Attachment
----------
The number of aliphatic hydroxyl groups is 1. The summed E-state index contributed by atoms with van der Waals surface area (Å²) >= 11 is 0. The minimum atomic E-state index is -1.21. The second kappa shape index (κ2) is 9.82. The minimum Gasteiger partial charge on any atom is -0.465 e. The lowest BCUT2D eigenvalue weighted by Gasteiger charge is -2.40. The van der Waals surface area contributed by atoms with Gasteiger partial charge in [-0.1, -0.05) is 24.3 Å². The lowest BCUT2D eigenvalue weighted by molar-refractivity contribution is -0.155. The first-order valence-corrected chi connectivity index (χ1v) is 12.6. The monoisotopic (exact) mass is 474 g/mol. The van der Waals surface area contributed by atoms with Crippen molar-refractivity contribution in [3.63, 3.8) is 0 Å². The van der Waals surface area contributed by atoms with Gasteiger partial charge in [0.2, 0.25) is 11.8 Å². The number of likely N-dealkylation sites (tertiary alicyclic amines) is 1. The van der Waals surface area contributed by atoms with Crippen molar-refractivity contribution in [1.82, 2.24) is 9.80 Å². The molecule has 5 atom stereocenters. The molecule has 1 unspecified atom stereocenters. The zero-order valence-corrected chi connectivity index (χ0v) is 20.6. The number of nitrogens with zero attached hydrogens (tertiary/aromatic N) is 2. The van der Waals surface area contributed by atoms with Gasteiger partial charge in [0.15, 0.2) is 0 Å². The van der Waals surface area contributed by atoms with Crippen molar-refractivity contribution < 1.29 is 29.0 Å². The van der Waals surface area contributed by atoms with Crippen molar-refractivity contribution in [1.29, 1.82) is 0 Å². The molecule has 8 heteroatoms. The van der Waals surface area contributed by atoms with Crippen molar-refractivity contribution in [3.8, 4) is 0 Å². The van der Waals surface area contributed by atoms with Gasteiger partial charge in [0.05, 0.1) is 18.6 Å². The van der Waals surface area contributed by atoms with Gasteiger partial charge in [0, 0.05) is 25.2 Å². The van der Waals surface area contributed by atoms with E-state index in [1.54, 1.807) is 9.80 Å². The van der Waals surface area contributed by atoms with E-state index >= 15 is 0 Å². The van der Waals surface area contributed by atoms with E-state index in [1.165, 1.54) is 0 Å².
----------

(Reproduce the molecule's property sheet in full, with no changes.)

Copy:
The number of aliphatic hydroxyl groups is 1. The summed E-state index contributed by atoms with van der Waals surface area (Å²) >= 11 is 0. The minimum atomic E-state index is -1.21. The second kappa shape index (κ2) is 9.82. The minimum Gasteiger partial charge on any atom is -0.465 e. The lowest BCUT2D eigenvalue weighted by Gasteiger charge is -2.40. The van der Waals surface area contributed by atoms with Gasteiger partial charge in [-0.1, -0.05) is 24.3 Å². The lowest BCUT2D eigenvalue weighted by molar-refractivity contribution is -0.155. The first-order valence-corrected chi connectivity index (χ1v) is 12.6. The monoisotopic (exact) mass is 474 g/mol. The van der Waals surface area contributed by atoms with Crippen molar-refractivity contribution in [3.63, 3.8) is 0 Å². The van der Waals surface area contributed by atoms with Gasteiger partial charge in [0.2, 0.25) is 11.8 Å². The number of likely N-dealkylation sites (tertiary alicyclic amines) is 1. The van der Waals surface area contributed by atoms with Crippen molar-refractivity contribution in [1.82, 2.24) is 9.80 Å². The molecule has 5 atom stereocenters. The molecule has 1 unspecified atom stereocenters. The zero-order valence-corrected chi connectivity index (χ0v) is 20.6. The number of nitrogens with zero attached hydrogens (tertiary/aromatic N) is 2. The van der Waals surface area contributed by atoms with Gasteiger partial charge in [0.15, 0.2) is 0 Å². The van der Waals surface area contributed by atoms with Crippen molar-refractivity contribution < 1.29 is 29.0 Å². The van der Waals surface area contributed by atoms with Crippen molar-refractivity contribution in [1.29, 1.82) is 0 Å². The molecule has 8 heteroatoms. The van der Waals surface area contributed by atoms with Crippen molar-refractivity contribution in [3.8, 4) is 0 Å². The van der Waals surface area contributed by atoms with Gasteiger partial charge in [0.05, 0.1) is 18.6 Å². The van der Waals surface area contributed by atoms with Gasteiger partial charge in [0, 0.05) is 25.2 Å². The van der Waals surface area contributed by atoms with E-state index in [1.54, 1.807) is 9.80 Å². The van der Waals surface area contributed by atoms with E-state index >= 15 is 0 Å². The van der Waals surface area contributed by atoms with E-state index in [1.165, 1.54) is 0 Å².